They landed in Taipei at midnight, touching down at the headquarters of Via Technologies in a helicopter with the “Intel Inside” logo branded on the door. Out came the Pentium Power Rangers in their spacesuits, charging the microchip designer with weapons in hand, ready to lay yet another competitor to waste.
Isn’t this the first image that comes to mind when you read the countersuit Via filed earlier today in response to Intel’s allegations that the P4X266 violates some of its patents? In it, the company cites “willful destruction of Via property by Intel representatives and their employees.” What on Earth is going on over there?
The making of chipsets has never been a pretty business. Intel and Via are old foes, having gone to court over a similar chipset-related contretemps two years ago. In that case, regarding the Pentium III, the two companies settled, but this time Via may not be willing to compromise so easily.
Not long ago I wrote an editorial where I evaluated the prospects for Rambus, the memory manufacturer which seems to spend as much time in the courthouse as it does at the drawing board. At the time, it looked as though Intel was gradually pulling away its support for Rambus dynamic random access memory (RDRAM) by cutting subsidies to small manufacturers. This would have been a considerable about-face for Intel, which championed the design despite the fact that faulty motherboards with RDRAM-based chipsets essentially brought the PC OEM business to a screeching halt in late 1999. Nonetheless, when the 2 GHz Pentium 4 was launched a few weeks ago RDRAM was the required memory.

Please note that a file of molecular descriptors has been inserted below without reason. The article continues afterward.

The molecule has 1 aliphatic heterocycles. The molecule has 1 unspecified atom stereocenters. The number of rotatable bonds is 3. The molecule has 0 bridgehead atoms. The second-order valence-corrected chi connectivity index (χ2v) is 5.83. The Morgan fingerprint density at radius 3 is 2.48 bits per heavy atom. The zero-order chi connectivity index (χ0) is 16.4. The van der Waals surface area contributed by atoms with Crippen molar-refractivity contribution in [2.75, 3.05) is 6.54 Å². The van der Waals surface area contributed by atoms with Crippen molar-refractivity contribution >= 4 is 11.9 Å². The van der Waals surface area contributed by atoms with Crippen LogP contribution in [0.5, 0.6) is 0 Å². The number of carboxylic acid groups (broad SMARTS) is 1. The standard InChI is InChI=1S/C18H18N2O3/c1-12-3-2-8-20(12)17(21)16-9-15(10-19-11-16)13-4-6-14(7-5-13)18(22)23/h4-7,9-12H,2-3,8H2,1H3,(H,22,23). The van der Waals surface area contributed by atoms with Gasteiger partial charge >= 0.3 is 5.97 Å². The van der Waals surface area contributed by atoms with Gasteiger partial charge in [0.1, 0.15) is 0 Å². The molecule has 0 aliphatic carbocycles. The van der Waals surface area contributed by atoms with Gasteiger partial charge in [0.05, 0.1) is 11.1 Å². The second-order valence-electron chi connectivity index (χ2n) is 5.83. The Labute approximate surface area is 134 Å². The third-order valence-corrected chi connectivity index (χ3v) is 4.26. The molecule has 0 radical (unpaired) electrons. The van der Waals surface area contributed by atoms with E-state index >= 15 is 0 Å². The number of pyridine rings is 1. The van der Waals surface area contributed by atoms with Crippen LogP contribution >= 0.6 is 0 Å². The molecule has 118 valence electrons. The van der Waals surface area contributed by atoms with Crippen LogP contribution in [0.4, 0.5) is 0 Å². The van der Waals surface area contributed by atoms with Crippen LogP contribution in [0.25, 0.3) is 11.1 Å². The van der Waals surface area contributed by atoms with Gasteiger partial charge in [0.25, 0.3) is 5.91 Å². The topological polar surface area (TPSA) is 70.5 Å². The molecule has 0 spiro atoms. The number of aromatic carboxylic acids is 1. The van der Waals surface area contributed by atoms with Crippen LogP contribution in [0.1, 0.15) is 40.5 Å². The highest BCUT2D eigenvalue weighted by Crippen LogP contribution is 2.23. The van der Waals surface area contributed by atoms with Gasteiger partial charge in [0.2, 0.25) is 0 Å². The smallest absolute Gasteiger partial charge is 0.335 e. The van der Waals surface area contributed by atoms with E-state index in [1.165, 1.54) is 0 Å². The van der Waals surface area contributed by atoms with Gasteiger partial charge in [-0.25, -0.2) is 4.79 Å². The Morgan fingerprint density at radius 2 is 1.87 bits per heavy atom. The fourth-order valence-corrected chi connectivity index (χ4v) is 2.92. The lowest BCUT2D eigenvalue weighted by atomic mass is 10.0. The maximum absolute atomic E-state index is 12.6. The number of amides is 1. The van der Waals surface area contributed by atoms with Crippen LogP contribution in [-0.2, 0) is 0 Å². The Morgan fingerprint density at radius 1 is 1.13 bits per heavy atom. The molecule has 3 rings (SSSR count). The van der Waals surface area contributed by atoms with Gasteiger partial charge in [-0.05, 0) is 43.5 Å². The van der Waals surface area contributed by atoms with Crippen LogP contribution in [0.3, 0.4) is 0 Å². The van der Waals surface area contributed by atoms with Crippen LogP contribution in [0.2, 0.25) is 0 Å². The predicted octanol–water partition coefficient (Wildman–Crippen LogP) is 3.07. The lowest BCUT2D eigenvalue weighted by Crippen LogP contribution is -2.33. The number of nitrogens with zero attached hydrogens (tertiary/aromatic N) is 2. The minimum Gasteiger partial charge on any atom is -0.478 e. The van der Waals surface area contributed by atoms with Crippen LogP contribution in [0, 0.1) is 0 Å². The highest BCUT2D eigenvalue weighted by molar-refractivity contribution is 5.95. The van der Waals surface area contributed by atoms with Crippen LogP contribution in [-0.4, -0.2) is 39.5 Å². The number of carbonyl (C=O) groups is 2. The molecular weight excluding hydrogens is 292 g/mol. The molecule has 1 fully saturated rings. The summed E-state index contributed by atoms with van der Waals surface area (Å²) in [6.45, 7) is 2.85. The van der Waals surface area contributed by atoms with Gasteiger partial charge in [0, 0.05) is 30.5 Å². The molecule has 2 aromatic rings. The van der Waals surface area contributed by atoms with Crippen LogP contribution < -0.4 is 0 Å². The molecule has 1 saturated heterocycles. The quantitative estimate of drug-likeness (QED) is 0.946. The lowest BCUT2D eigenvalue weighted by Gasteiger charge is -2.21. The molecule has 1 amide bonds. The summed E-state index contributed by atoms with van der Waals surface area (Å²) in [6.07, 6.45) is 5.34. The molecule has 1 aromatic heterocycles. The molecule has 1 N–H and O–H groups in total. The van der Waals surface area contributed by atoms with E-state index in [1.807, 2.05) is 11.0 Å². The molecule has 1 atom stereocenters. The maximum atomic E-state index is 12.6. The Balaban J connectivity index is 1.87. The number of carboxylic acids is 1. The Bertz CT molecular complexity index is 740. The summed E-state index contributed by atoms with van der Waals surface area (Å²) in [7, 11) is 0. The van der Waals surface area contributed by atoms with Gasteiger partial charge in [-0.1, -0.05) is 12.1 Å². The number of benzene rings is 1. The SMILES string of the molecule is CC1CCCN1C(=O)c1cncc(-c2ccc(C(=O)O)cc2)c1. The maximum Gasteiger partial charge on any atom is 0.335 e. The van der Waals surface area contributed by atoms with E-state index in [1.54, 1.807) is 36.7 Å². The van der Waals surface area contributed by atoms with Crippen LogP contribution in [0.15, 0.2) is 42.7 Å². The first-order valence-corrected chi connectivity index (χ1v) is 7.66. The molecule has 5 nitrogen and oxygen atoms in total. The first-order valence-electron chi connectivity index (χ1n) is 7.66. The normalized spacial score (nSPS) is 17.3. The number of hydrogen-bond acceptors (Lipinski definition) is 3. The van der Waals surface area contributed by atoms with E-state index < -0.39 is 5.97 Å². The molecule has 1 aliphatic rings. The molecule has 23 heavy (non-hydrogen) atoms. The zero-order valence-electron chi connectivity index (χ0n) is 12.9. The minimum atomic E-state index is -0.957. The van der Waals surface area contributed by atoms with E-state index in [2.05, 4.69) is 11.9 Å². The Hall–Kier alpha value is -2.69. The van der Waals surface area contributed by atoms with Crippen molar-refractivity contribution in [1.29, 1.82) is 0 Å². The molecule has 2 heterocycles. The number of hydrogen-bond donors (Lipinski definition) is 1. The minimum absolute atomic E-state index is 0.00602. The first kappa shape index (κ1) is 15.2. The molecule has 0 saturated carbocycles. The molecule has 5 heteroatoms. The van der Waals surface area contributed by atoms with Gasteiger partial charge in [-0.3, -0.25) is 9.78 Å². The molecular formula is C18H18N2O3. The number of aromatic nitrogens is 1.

When I had lunch with Intel of Canada country manager Doug Cooper recently, he said the original subsidies were only supposed to help out OEMs who needed more volume. “If you were Dell, you could get it easily, but small OEMs needed some packages,” he said. “The price has come down to the point where that wasn’t really necessary anymore.”
With the release of the 845 chipset, however, Intel is offering PC makers a SDRAM alternative. So far nearly every big-name vendor, including Dell and Gateway, are opting for the cheaper memory. And why not? Though I’ve been told it’s a solid design with many performance advantages, Rambus has a checkered history that has not won Intel any fans in the corporate market. Most of those customers, however, wouldn’t blame Intel; they’d blame the PC makers. In the end, if the box doesn’t work, you don’t care if it’s the chip or the power cord.
This is where Via comes in. Having honed Double Data Rate (DDR) for several years, its chipsets promise cheaper Rambus-like high-speed performance without the horror stories. Though there will be considerable talk about pricing, that’s not really the issue here.
Similarly, patents have little to do with these lawsuits. By putting Via in the defendant’s chair, Intel pretty much guarantees that DDR DRAM will fail to capture a significant portion of the market. It’s hard to imagine many PC makers willing to embroil themselves in this potentially nasty situation. As long as they can supply adequate product at the appropriate price point, Via is on its own.
Perhaps Intel didn’t want to look foolish in having supported Rambus all this time. In that case, offering the 845 allows customers to decide, justifying the company in severing ties down the road. When the market improves, however, the demand for high-speed memory will become more important, and Intel has the marketing muscle to try and overcome bad attitudes toward RDRAM. Unless Via wins this suit — which will take more time than it can probably afford — Rambus may end up succeeding in spite of itself.